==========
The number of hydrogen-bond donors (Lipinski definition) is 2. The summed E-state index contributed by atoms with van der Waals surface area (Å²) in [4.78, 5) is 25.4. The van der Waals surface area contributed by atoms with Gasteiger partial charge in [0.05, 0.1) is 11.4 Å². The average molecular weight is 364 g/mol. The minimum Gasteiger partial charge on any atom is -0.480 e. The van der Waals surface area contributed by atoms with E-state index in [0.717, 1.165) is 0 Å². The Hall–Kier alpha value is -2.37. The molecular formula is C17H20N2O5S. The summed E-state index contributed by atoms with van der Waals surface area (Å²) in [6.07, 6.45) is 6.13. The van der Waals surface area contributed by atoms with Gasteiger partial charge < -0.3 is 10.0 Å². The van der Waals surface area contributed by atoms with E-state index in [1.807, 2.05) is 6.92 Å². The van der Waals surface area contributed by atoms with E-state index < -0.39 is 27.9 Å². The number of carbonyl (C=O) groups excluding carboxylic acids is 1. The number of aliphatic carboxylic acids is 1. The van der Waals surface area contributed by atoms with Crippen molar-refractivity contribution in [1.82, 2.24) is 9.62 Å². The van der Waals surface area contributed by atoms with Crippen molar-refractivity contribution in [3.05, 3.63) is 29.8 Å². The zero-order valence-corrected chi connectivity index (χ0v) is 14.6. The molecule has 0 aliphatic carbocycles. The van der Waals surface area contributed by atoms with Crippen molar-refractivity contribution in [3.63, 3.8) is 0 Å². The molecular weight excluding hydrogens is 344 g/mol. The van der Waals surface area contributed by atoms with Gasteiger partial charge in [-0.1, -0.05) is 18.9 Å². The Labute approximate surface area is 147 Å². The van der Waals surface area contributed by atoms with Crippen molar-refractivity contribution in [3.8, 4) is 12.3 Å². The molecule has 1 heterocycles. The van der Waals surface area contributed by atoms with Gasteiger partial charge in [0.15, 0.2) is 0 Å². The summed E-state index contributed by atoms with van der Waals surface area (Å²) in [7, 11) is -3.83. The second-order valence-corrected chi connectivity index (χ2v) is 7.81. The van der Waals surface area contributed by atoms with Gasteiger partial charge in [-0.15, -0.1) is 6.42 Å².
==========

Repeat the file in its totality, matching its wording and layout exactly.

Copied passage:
The number of hydrogen-bond donors (Lipinski definition) is 2. The summed E-state index contributed by atoms with van der Waals surface area (Å²) in [4.78, 5) is 25.4. The van der Waals surface area contributed by atoms with Gasteiger partial charge in [0.05, 0.1) is 11.4 Å². The average molecular weight is 364 g/mol. The minimum Gasteiger partial charge on any atom is -0.480 e. The van der Waals surface area contributed by atoms with E-state index in [0.717, 1.165) is 0 Å². The Hall–Kier alpha value is -2.37. The molecular formula is C17H20N2O5S. The summed E-state index contributed by atoms with van der Waals surface area (Å²) in [6.07, 6.45) is 6.13. The van der Waals surface area contributed by atoms with Gasteiger partial charge < -0.3 is 10.0 Å². The van der Waals surface area contributed by atoms with E-state index in [1.807, 2.05) is 6.92 Å². The van der Waals surface area contributed by atoms with E-state index < -0.39 is 27.9 Å². The number of carbonyl (C=O) groups excluding carboxylic acids is 1. The number of aliphatic carboxylic acids is 1. The van der Waals surface area contributed by atoms with Crippen molar-refractivity contribution in [1.82, 2.24) is 9.62 Å². The van der Waals surface area contributed by atoms with Crippen molar-refractivity contribution in [3.05, 3.63) is 29.8 Å². The zero-order valence-corrected chi connectivity index (χ0v) is 14.6. The molecule has 0 aliphatic carbocycles. The van der Waals surface area contributed by atoms with Crippen molar-refractivity contribution in [3.63, 3.8) is 0 Å². The molecular weight excluding hydrogens is 344 g/mol. The van der Waals surface area contributed by atoms with Gasteiger partial charge in [-0.1, -0.05) is 18.9 Å². The Labute approximate surface area is 147 Å². The van der Waals surface area contributed by atoms with Crippen molar-refractivity contribution in [3.8, 4) is 12.3 Å². The molecule has 1 heterocycles. The van der Waals surface area contributed by atoms with Gasteiger partial charge in [0.15, 0.2) is 0 Å². The summed E-state index contributed by atoms with van der Waals surface area (Å²) in [7, 11) is -3.83. The second-order valence-corrected chi connectivity index (χ2v) is 7.81. The van der Waals surface area contributed by atoms with Gasteiger partial charge in [-0.15, -0.1) is 6.42 Å².